The world has had its fair share of disasters (natural and terrorism related) over the last ten years. As a fraud professional with extensive insurance experience, I am aware there is a direct connection between disasters and fraud. In fact, every time one occurs, we see more fraud committed against insurance policies, programs and funds established to assist victims. This has me pondering key fraud prevention measures that should be ramped up to prevent criminals from taking advantage of the system, the funds and the people who need the assistance the most. While legitimate victims need the money in short order, the fast track method (pay now – question later) used to facilitate getting people the financial support they desperately need is undoubtedly also one of the core elements criminals count on to commit fraud after a disaster occurs.
Jockey (Not the Underwear Folks) Fraud
Perhaps the Horses Are Tired of Getting Whipped…
In a story from abroad, which just goes to show that fraud affects everyone, and every industry, comes this news about professional jockeys in the UK getting their bank accounts cleaned out by fraudsters.
It seems as if there are no shortage of intriguing characters in this case… including the horses (perhaps going to the whip down the stretch is actually a bad idea), disgruntled stewards, other jockeys who’ve been interfered with and every gambler who’s ever lost a race they wagered on.
Sounds like police have their work cut out for them when they “round-up the usual suspects” (Casablanca, 1942). Might be a good time to wear old shoes and watch your step when conducting interviews!
Phishing Not Fishing
Lastly, while looking at the story about British jockeys getting their bank accounts cleaned out, I happened upon this piece on the Telegraph News which reminded me that global phishing efforts is alive and well. The slick part about this scam is that the bad actors are simply sending out notices informing customers that they need to contact their financial institutions. Nothing wrong about that at all… except for the fact that the call back number provided to the customers isn’t actually the legitimate number for their bank.
A new form of fraud in which the public are sent letters, texts or emails asking them to phone their banks. There is no request for passwords or other personal information, so many recipients may phone the number provided. When your call is answered, a recording device is switched on. Your call is then transferred to a legitimate phone line operated by your bank, where you log in as usual by providing key letters of your password and other information. All of this is recorded, allowing the fraudster to build up information which could be used in future to access your accounts. “The reason why this scam is so successful is because the fraudster’s presence is unknown to both the victim and the bank.” Customers should only ever use phone numbers displayed on banks’ websites or on statements, it said. If you are responding to a message or letter, you should tell the bank member of staff at the outset of the call, it advised.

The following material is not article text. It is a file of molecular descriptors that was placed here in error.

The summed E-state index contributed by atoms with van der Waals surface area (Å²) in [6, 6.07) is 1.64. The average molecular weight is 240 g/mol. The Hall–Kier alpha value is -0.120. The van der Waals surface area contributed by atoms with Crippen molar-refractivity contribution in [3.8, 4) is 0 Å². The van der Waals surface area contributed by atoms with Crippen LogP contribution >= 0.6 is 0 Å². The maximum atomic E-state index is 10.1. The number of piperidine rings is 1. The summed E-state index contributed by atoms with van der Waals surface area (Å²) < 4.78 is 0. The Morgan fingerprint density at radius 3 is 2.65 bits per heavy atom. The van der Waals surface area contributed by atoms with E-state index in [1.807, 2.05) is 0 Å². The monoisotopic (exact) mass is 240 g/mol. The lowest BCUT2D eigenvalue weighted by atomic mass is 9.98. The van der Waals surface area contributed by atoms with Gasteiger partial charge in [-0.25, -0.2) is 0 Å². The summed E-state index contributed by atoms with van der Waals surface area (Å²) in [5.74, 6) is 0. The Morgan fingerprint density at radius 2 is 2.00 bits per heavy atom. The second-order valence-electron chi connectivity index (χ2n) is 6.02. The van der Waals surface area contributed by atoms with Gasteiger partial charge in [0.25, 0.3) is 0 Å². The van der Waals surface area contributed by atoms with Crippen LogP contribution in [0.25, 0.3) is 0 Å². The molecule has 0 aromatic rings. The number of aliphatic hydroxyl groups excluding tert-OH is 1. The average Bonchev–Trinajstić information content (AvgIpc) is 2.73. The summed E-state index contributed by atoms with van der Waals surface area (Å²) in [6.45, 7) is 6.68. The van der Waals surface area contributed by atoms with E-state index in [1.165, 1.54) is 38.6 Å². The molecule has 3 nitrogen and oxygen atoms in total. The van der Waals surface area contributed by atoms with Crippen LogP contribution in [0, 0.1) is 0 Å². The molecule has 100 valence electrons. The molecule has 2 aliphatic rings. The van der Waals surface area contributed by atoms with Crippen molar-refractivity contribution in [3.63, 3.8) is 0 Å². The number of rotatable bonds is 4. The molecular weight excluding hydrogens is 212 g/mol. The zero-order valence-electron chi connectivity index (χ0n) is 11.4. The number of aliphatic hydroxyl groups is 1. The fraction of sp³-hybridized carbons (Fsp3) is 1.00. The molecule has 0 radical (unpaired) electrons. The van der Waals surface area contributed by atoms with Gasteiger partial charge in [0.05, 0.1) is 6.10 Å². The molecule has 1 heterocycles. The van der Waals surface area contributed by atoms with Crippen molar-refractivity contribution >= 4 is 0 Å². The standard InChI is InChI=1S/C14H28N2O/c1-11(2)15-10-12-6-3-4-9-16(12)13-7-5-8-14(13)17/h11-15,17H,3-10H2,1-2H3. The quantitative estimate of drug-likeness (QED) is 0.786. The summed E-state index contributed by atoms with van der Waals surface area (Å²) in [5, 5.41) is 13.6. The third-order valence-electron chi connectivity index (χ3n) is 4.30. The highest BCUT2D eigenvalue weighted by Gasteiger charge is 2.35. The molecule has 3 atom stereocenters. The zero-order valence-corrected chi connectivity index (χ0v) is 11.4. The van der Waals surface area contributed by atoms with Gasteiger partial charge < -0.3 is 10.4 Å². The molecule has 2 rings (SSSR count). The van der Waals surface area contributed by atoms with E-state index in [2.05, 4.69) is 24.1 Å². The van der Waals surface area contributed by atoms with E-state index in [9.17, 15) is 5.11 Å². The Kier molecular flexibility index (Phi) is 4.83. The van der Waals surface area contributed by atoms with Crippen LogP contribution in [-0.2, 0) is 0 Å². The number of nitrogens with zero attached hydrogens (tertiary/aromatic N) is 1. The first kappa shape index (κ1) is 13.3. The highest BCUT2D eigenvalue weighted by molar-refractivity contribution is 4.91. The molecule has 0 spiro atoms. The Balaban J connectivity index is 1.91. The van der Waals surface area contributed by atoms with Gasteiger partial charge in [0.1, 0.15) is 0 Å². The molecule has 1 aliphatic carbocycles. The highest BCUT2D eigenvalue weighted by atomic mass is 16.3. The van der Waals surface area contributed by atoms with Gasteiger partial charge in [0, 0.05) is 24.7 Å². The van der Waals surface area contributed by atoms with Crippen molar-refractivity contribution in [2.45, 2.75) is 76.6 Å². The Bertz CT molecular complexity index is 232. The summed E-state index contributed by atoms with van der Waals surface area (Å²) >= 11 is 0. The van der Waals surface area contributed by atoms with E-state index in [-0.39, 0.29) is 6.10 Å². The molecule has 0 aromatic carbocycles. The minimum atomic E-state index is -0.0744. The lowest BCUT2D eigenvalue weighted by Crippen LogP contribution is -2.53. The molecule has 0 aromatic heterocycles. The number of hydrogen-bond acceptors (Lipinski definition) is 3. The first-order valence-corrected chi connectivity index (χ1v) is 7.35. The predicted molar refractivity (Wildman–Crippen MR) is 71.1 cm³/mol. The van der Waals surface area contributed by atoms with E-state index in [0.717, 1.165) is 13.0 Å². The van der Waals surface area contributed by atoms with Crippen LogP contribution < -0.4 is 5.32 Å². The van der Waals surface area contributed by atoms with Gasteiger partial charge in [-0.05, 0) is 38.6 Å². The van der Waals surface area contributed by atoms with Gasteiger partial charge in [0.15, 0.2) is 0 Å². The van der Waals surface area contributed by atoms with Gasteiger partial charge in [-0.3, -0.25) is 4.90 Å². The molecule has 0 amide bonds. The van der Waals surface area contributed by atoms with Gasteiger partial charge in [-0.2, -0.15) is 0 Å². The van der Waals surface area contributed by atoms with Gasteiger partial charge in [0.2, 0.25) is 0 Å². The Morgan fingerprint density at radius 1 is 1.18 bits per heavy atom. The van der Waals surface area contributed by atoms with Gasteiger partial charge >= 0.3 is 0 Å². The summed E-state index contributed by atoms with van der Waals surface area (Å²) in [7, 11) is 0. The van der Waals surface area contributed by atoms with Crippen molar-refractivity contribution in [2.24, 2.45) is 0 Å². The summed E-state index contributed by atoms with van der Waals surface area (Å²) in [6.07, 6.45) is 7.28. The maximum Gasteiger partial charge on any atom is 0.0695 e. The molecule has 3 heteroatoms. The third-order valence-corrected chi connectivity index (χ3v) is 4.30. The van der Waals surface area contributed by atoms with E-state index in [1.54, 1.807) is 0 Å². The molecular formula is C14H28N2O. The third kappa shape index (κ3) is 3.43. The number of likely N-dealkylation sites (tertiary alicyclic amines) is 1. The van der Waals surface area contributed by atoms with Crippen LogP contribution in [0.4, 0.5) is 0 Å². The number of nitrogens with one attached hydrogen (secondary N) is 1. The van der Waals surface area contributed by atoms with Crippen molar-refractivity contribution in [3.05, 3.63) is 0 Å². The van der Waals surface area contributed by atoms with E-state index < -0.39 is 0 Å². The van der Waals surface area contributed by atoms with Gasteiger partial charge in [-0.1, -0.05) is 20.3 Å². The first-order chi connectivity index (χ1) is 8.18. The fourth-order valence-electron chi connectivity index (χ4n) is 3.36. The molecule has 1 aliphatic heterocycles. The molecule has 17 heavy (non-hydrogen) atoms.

This is generally referred to as “a man in the middle” scam and the way for consumers to prevent it is disregard the call back telephone provided and look up the financial services customer service number on your own. The same theory also applies to calls from individuals representing themselves as government employees. If you call back the number they give you, and it’s a scam, you’ll always just get the fraudster. Do some homework, disregard numbers provided and call the number you find on your own for that entity or agency.
Fraud News – The Bottom Line
Fraud – empowering people to break the law. It’s a way of life for some and every fraud has a story. At Fraud Solutions,we’re passionate about helping customer’s mitigate enterprise fraud risk management losses. Being proactive is key, so, follow us each week as we cover the fraud beat with added insights, information and unique commentary on stories making the fraud news.
Those are our insights. What are yours?